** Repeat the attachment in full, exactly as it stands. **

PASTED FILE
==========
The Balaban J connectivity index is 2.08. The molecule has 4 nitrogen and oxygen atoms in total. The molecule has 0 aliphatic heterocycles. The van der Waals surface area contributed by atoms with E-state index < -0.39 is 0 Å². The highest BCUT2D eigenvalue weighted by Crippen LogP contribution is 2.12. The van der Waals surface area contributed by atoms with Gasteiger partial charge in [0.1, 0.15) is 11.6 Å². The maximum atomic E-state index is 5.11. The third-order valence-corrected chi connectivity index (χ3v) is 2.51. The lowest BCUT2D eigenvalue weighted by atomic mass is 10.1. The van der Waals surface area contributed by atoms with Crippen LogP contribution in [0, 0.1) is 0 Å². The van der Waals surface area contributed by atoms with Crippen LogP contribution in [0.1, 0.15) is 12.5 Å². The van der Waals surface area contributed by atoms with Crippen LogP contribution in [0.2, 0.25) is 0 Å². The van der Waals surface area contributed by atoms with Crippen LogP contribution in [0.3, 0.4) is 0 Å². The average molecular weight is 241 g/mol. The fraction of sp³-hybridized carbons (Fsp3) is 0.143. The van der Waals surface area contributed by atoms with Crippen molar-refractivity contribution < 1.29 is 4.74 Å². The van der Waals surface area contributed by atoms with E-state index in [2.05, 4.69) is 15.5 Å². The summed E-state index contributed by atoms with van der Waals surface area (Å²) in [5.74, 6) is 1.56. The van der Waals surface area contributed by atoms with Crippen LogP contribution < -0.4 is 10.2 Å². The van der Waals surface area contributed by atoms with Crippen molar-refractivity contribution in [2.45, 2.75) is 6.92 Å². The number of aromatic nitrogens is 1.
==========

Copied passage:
The Balaban J connectivity index is 2.08. The molecule has 4 nitrogen and oxygen atoms in total. The molecule has 0 aliphatic heterocycles. The van der Waals surface area contributed by atoms with E-state index < -0.39 is 0 Å². The highest BCUT2D eigenvalue weighted by Crippen LogP contribution is 2.12. The van der Waals surface area contributed by atoms with Gasteiger partial charge in [0.1, 0.15) is 11.6 Å². The maximum atomic E-state index is 5.11. The third-order valence-corrected chi connectivity index (χ3v) is 2.51. The lowest BCUT2D eigenvalue weighted by atomic mass is 10.1. The van der Waals surface area contributed by atoms with Crippen LogP contribution in [0, 0.1) is 0 Å². The van der Waals surface area contributed by atoms with Crippen LogP contribution in [0.1, 0.15) is 12.5 Å². The van der Waals surface area contributed by atoms with Crippen LogP contribution in [0.2, 0.25) is 0 Å². The van der Waals surface area contributed by atoms with Crippen LogP contribution in [0.3, 0.4) is 0 Å². The average molecular weight is 241 g/mol. The fraction of sp³-hybridized carbons (Fsp3) is 0.143. The van der Waals surface area contributed by atoms with Crippen molar-refractivity contribution < 1.29 is 4.74 Å². The van der Waals surface area contributed by atoms with E-state index in [2.05, 4.69) is 15.5 Å². The summed E-state index contributed by atoms with van der Waals surface area (Å²) in [5.74, 6) is 1.56. The van der Waals surface area contributed by atoms with Crippen LogP contribution < -0.4 is 10.2 Å². The van der Waals surface area contributed by atoms with Crippen molar-refractivity contribution in [2.45, 2.75) is 6.92 Å². The number of aromatic nitrogens is 1.